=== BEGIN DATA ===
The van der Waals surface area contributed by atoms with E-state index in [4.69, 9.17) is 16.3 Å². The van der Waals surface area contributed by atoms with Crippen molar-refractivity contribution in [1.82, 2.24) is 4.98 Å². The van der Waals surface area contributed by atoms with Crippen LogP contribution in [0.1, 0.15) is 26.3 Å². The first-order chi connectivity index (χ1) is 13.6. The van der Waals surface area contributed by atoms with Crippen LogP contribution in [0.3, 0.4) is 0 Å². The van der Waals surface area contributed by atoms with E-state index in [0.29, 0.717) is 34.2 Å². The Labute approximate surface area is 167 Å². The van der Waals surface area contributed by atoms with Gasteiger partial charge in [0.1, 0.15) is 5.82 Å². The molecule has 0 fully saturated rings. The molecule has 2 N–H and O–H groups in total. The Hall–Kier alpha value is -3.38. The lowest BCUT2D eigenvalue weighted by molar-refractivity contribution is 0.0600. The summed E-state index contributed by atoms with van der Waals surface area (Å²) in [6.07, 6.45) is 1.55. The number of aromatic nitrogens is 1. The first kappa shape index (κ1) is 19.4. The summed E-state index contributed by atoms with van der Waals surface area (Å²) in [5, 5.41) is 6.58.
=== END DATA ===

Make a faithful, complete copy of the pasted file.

The van der Waals surface area contributed by atoms with E-state index in [4.69, 9.17) is 16.3 Å². The van der Waals surface area contributed by atoms with Crippen molar-refractivity contribution in [1.82, 2.24) is 4.98 Å². The van der Waals surface area contributed by atoms with Crippen LogP contribution in [0.1, 0.15) is 26.3 Å². The first-order chi connectivity index (χ1) is 13.6. The van der Waals surface area contributed by atoms with Crippen LogP contribution in [0.3, 0.4) is 0 Å². The van der Waals surface area contributed by atoms with E-state index in [0.29, 0.717) is 34.2 Å². The Labute approximate surface area is 167 Å². The van der Waals surface area contributed by atoms with Gasteiger partial charge in [0.1, 0.15) is 5.82 Å². The molecule has 0 fully saturated rings. The molecule has 2 N–H and O–H groups in total. The Hall–Kier alpha value is -3.38. The lowest BCUT2D eigenvalue weighted by molar-refractivity contribution is 0.0600. The summed E-state index contributed by atoms with van der Waals surface area (Å²) in [6.07, 6.45) is 1.55. The number of aromatic nitrogens is 1. The first kappa shape index (κ1) is 19.4. The summed E-state index contributed by atoms with van der Waals surface area (Å²) in [5, 5.41) is 6.58.